A square shaped pit sawn timber house, with a corrugated iron roof over shingles. It has a verandah that covers both the front and sides of the house. The house is constructed of redgum timber, and internally has four rooms: two bedrooms, a sitting room and a back utility room. Bushy Park homestead has National Trust of Australia – Class ‘C’ classification. In the collection there is the original writing slope belonging to Angus McMillan, a rare old Asiatic Peacock Setting and a very old handmade quilt. The rooms are furnished with furniture and artefacts to suit the period.
The History of Bushy Park: Angus McMillan took up Bushy Park as a squatting run in 1840, and built the first section of his homestead from pit sawn timber in the late 1840s. It was the centre of a small village as headquarters for his many other runs, east around Sandy Creek and around Dargo.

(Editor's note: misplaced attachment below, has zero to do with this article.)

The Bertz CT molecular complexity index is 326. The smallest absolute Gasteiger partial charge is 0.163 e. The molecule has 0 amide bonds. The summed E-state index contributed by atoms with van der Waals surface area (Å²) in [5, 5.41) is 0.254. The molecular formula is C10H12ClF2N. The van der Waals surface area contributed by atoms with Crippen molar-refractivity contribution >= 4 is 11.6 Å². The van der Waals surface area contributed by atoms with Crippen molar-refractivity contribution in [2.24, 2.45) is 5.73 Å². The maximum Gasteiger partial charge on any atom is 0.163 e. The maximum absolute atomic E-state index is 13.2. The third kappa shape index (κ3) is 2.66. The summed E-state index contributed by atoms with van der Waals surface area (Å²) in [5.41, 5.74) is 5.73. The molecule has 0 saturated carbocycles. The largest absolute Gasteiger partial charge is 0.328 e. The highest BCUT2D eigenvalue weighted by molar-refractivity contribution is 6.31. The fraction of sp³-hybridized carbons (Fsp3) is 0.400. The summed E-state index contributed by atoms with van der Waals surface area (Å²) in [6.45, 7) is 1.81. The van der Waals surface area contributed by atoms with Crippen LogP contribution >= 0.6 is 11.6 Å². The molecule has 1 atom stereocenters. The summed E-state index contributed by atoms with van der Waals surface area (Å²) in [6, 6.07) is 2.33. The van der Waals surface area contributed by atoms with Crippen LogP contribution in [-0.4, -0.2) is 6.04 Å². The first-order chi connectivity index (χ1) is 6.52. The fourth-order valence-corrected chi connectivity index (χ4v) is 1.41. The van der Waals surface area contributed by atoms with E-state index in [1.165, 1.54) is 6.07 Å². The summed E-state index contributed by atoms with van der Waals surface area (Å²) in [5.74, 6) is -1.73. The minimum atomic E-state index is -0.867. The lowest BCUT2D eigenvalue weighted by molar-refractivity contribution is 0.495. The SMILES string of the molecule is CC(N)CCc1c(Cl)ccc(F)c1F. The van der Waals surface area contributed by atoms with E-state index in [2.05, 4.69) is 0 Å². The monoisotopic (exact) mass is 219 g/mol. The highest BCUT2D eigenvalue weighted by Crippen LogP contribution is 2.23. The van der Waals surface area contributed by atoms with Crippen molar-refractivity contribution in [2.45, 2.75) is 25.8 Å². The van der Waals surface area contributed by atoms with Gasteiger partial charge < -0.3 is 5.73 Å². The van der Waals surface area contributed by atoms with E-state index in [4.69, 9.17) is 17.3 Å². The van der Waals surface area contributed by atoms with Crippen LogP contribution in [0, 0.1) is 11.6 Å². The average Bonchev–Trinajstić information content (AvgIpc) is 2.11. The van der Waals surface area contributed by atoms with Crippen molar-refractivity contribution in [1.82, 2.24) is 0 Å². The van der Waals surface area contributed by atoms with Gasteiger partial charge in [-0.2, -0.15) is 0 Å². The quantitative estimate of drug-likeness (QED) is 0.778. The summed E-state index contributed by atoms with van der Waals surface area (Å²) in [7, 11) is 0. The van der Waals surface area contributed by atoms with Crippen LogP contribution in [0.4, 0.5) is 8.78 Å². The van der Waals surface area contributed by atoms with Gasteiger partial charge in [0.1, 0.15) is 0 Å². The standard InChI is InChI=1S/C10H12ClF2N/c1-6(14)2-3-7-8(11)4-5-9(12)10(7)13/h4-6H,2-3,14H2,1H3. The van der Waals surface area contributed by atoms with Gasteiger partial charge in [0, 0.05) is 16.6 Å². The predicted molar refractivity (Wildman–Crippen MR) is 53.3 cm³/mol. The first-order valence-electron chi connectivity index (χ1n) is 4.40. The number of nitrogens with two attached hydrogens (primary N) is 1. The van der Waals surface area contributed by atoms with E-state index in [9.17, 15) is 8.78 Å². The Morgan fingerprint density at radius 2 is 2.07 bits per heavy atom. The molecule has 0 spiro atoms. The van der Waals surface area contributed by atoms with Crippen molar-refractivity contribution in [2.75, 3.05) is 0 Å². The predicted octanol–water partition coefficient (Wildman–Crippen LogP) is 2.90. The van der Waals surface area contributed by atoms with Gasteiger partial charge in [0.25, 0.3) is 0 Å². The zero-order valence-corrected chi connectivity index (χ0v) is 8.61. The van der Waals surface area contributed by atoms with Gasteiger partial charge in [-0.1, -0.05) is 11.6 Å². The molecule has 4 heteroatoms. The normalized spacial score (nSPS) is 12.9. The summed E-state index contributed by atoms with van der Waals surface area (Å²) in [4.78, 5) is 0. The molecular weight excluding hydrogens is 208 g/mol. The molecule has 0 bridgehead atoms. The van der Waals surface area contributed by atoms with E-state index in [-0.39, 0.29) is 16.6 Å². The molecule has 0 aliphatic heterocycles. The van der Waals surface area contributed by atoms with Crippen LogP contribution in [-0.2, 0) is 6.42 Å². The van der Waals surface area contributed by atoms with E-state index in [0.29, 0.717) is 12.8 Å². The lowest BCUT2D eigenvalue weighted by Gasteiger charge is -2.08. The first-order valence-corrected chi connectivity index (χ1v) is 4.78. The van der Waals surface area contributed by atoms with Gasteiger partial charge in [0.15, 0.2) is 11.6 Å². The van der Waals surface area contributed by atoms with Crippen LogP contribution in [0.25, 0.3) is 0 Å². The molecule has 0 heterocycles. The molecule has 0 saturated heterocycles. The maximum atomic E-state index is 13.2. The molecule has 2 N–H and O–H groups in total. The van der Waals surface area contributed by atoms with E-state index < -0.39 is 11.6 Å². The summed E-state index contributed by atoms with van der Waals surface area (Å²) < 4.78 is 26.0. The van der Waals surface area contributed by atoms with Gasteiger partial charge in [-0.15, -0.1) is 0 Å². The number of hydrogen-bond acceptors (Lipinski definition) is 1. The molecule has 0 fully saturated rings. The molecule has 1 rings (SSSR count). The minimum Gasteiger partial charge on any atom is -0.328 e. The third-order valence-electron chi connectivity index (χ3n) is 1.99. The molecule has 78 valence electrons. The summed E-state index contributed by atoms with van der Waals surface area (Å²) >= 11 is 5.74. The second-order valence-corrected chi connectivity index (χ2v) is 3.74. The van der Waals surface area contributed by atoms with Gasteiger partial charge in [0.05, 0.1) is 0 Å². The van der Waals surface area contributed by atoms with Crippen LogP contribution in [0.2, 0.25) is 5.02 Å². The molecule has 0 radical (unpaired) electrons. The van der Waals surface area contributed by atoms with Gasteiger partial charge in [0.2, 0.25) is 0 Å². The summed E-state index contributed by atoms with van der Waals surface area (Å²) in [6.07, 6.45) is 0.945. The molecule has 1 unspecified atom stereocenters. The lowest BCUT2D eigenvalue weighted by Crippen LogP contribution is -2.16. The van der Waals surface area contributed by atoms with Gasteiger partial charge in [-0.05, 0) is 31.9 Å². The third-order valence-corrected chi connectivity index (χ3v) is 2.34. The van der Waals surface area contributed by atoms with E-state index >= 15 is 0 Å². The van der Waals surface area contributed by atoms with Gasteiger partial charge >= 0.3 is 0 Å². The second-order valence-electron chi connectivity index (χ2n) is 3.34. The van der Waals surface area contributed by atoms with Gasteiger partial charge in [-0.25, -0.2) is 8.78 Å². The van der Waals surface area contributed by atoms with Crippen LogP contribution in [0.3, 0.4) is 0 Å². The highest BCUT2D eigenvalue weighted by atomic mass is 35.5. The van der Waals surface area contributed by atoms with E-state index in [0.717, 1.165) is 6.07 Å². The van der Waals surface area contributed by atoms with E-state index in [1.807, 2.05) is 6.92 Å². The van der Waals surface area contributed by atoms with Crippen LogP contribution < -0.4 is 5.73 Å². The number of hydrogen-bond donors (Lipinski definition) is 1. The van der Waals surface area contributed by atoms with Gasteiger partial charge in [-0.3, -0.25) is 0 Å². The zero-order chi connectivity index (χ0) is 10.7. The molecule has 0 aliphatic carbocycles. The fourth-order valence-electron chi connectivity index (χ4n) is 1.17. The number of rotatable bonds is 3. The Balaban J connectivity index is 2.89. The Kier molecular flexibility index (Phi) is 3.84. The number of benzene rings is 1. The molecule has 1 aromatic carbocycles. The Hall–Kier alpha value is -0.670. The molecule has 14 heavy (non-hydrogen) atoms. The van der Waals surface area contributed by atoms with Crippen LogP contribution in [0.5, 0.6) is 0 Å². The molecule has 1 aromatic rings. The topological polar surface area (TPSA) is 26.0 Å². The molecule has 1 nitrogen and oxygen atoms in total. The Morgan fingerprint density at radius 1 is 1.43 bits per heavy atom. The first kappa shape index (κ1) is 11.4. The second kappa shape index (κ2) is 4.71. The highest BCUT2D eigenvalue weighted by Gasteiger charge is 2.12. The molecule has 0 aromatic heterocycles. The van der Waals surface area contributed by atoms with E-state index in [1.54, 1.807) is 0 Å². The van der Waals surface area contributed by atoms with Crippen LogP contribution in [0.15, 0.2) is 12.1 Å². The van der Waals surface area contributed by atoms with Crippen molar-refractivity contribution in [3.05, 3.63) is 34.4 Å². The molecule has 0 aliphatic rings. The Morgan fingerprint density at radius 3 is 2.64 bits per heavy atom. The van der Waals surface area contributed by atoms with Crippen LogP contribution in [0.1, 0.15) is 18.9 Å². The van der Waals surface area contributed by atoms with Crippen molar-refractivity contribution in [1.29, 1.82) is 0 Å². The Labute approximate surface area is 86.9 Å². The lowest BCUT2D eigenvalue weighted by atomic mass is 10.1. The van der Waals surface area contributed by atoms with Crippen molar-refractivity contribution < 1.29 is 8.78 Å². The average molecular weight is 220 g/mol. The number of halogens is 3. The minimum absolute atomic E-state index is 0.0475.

In 1869 Bushy Park was sold to Murdoch Mackintosh, who also held Dargo runs. He used it as his headquarters for raising horses for the British Army in India, exporting thousands direct to the sub-continent. However he fell on hard times, lost control of the property, and it was sold through subdivision in 1888.
Bushy Park passed through the hands of the Gilder family to the Lee family in 1916. In 1969, Greg Lee allowed Old Gippstown to take possession of the section that included pit-sawn timber, and it was relocated to Old Gippstown, Moe.